ONE of this touring play's strengths (and there are many) is a strong cast of established stars of stage and small screen.

Add that to the legacy of a TV hit that had achieved more than 15 million viewers each week.

Kay Mellor wrote this look at prostitution using humour amid the heartbreak and ugly urban decay of the early '90s.

Now this world premier sees some of the series' greatest hits and themes adapted for the stage.

A packed audience on the firsf night of a week-long Wirral run proved that there is a demand for this type of re-boot.

The original focused around a diverse group of women -  April, Rose, Anita and Gina.

They are back on the streets and speak their minds again, so much so there is a pre-show voice-over by director Kay Mellor herself warning of strong language.

The story revolves around a young mother who is drawn to a notorious red light district with a killer on the loose.

A whodunit emerges.

Kay has asked that there be no spoilers so suffice to say you will have to work it out for yourself who has blood on their hands.

The incidental music from Soft Cell and some karaoke performances in a neon-lit club provides the atmospheric backdrop on a set that is consistently wheeled about with admirable slickness.

There is a definite tele-visual feel to the proceedings which is a welcome departure from static stage murder mysteries.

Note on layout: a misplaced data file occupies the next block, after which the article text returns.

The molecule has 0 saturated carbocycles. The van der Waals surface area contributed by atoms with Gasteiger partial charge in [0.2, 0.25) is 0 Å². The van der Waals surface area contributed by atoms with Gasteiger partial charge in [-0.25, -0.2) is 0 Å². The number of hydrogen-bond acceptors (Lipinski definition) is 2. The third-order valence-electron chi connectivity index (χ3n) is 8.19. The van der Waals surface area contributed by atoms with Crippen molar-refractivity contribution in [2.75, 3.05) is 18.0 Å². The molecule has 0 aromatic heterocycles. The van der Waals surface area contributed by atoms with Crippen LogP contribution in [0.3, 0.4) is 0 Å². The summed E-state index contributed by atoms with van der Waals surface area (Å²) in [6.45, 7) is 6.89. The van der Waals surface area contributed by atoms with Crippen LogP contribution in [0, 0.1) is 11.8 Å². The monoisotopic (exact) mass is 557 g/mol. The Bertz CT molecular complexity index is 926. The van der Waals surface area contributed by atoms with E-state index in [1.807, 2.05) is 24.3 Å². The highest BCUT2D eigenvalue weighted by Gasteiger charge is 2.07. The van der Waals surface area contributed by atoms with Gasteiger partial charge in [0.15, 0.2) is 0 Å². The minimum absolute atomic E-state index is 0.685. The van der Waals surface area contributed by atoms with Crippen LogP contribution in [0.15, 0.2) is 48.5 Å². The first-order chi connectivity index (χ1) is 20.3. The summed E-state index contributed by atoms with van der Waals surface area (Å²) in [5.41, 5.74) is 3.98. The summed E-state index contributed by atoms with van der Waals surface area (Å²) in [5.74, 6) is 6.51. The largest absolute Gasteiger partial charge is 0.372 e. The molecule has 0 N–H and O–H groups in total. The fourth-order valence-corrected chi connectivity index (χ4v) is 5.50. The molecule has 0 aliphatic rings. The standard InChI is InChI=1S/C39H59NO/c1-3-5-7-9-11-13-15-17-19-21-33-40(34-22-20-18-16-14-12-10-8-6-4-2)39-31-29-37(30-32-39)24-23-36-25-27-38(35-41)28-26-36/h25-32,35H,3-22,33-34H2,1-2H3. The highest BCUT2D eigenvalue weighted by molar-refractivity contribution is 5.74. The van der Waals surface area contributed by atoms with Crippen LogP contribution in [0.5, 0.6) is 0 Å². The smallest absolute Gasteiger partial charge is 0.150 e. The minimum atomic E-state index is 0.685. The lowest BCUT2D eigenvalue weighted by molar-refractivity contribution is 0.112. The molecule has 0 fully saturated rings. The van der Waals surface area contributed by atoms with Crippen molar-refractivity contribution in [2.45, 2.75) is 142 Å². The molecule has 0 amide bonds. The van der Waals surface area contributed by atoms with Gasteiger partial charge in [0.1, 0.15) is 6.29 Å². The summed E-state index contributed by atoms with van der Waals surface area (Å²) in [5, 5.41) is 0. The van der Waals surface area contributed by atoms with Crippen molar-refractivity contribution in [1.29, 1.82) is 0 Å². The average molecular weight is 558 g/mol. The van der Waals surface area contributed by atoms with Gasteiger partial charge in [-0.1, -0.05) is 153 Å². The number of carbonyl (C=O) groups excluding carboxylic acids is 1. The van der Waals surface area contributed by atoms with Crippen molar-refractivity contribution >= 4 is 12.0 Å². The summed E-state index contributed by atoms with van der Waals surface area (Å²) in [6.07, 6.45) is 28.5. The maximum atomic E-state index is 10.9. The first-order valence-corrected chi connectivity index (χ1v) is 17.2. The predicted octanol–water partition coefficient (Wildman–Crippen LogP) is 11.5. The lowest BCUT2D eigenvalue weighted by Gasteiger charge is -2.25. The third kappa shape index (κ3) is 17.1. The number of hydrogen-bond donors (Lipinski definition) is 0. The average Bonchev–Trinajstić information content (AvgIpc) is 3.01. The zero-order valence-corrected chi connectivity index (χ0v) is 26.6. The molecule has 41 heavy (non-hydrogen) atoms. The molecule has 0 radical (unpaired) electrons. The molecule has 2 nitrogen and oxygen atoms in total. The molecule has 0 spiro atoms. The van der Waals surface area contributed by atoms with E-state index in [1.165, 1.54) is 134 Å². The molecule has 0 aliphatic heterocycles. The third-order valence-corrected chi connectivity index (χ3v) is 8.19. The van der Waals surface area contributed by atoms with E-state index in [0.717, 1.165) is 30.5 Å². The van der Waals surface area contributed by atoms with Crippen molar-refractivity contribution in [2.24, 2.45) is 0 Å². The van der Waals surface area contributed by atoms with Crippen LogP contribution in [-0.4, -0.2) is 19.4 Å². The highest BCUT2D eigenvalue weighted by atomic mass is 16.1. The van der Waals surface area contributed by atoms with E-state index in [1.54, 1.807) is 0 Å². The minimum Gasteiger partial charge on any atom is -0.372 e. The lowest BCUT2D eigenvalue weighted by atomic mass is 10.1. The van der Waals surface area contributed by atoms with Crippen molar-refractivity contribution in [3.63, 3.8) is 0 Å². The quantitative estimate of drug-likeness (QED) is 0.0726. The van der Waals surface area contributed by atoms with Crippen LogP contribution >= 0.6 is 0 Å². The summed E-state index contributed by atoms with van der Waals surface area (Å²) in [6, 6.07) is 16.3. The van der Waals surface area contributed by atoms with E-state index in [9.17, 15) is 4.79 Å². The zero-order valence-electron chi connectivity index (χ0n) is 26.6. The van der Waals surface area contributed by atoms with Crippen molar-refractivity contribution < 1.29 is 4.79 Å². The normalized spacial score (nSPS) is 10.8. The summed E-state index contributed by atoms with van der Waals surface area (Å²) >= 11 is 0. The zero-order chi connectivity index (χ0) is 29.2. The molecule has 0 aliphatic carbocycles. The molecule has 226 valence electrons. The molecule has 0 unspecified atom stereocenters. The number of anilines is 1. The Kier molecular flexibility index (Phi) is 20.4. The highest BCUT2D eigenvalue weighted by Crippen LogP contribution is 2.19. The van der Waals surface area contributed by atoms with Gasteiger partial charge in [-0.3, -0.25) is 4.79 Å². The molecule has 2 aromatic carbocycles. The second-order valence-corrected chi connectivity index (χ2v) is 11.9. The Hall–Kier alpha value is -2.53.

There are many strong performances in the two-hour-20-minute production from the 12-strong cast, notably Sacha Parkinson who captures the harsh reality befalling Gina.

She reflects despair and vulnerability.

Gaynor Faye, as the frequently flying-off-the handle Rose, connects with the audience from the outset as does Shayne Ward playing Inspector Newall.

The male characters - Newall apart - deserve little sympathy while the feisty yet fragile females seek our support.

Such are their dilemmas we find ourselves egging them on to pull through their nights of darkness.

Band of Gold certainly has plenty of light and shade ... and vice-versa.

Punchy and poignant. 

Four stars

The production is at the Floral Pavilion until Saturday

Tickets from the box office on 0151 666 0000.